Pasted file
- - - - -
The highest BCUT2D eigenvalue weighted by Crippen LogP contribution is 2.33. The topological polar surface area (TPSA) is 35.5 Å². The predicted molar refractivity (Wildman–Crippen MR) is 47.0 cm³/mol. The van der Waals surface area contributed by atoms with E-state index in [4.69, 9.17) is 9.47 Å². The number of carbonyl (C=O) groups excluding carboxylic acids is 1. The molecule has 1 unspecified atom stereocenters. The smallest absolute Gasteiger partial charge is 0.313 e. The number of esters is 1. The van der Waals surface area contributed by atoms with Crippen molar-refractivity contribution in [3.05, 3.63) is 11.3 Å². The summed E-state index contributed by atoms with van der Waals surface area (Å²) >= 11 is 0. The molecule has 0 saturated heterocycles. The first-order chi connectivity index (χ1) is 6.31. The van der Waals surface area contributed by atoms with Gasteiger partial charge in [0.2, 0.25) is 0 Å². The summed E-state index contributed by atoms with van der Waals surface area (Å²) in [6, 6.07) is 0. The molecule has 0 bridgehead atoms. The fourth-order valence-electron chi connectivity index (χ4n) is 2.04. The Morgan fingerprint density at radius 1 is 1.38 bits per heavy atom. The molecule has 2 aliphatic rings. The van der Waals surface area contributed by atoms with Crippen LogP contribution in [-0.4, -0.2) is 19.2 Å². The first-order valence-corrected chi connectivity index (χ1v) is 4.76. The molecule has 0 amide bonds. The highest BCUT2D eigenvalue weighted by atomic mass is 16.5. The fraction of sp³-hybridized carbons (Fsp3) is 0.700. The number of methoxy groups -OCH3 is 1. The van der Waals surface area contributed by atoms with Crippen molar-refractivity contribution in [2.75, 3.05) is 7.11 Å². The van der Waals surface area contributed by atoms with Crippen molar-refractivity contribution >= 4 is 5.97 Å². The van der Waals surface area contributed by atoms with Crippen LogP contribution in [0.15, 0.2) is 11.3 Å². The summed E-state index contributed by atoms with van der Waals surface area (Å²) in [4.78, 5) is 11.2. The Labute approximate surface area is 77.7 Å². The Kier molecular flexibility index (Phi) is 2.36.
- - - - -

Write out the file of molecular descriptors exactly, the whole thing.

The highest BCUT2D eigenvalue weighted by Crippen LogP contribution is 2.33. The topological polar surface area (TPSA) is 35.5 Å². The predicted molar refractivity (Wildman–Crippen MR) is 47.0 cm³/mol. The van der Waals surface area contributed by atoms with E-state index in [4.69, 9.17) is 9.47 Å². The number of carbonyl (C=O) groups excluding carboxylic acids is 1. The molecule has 1 unspecified atom stereocenters. The smallest absolute Gasteiger partial charge is 0.313 e. The number of esters is 1. The van der Waals surface area contributed by atoms with Crippen molar-refractivity contribution in [3.05, 3.63) is 11.3 Å². The summed E-state index contributed by atoms with van der Waals surface area (Å²) >= 11 is 0. The molecule has 0 saturated heterocycles. The first-order chi connectivity index (χ1) is 6.31. The van der Waals surface area contributed by atoms with Gasteiger partial charge in [0.2, 0.25) is 0 Å². The summed E-state index contributed by atoms with van der Waals surface area (Å²) in [6, 6.07) is 0. The molecule has 0 bridgehead atoms. The fourth-order valence-electron chi connectivity index (χ4n) is 2.04. The Morgan fingerprint density at radius 1 is 1.38 bits per heavy atom. The molecule has 2 aliphatic rings. The van der Waals surface area contributed by atoms with Crippen LogP contribution in [-0.4, -0.2) is 19.2 Å². The first-order valence-corrected chi connectivity index (χ1v) is 4.76. The molecule has 0 amide bonds. The highest BCUT2D eigenvalue weighted by atomic mass is 16.5. The fraction of sp³-hybridized carbons (Fsp3) is 0.700. The number of methoxy groups -OCH3 is 1. The van der Waals surface area contributed by atoms with Crippen molar-refractivity contribution in [2.75, 3.05) is 7.11 Å². The van der Waals surface area contributed by atoms with Crippen molar-refractivity contribution >= 4 is 5.97 Å². The van der Waals surface area contributed by atoms with Crippen LogP contribution in [0.15, 0.2) is 11.3 Å². The summed E-state index contributed by atoms with van der Waals surface area (Å²) in [4.78, 5) is 11.2. The Labute approximate surface area is 77.7 Å². The Kier molecular flexibility index (Phi) is 2.36.